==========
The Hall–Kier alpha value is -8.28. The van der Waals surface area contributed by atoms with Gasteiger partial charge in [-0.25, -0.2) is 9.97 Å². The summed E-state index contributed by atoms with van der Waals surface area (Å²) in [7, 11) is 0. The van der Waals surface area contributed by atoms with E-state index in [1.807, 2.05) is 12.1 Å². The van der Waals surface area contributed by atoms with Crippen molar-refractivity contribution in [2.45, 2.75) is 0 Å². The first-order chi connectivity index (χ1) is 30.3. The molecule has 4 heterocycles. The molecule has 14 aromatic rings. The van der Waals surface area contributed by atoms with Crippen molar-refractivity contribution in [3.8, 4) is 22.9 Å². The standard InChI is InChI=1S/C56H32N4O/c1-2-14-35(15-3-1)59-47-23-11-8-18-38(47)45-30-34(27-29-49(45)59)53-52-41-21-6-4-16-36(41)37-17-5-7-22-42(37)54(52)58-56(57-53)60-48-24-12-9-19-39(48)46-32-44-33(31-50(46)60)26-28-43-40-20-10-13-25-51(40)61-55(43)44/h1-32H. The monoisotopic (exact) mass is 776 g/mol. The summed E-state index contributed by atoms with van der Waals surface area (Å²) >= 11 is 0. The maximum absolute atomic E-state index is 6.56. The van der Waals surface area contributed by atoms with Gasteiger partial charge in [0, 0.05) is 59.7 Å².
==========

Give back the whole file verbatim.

The Hall–Kier alpha value is -8.28. The van der Waals surface area contributed by atoms with Gasteiger partial charge in [-0.25, -0.2) is 9.97 Å². The summed E-state index contributed by atoms with van der Waals surface area (Å²) in [7, 11) is 0. The van der Waals surface area contributed by atoms with E-state index in [1.807, 2.05) is 12.1 Å². The van der Waals surface area contributed by atoms with Crippen molar-refractivity contribution in [2.45, 2.75) is 0 Å². The first-order chi connectivity index (χ1) is 30.3. The molecule has 4 heterocycles. The molecule has 14 aromatic rings. The van der Waals surface area contributed by atoms with Crippen molar-refractivity contribution in [3.8, 4) is 22.9 Å². The standard InChI is InChI=1S/C56H32N4O/c1-2-14-35(15-3-1)59-47-23-11-8-18-38(47)45-30-34(27-29-49(45)59)53-52-41-21-6-4-16-36(41)37-17-5-7-22-42(37)54(52)58-56(57-53)60-48-24-12-9-19-39(48)46-32-44-33(31-50(46)60)26-28-43-40-20-10-13-25-51(40)61-55(43)44/h1-32H. The monoisotopic (exact) mass is 776 g/mol. The summed E-state index contributed by atoms with van der Waals surface area (Å²) >= 11 is 0. The maximum absolute atomic E-state index is 6.56. The van der Waals surface area contributed by atoms with Gasteiger partial charge in [0, 0.05) is 59.7 Å².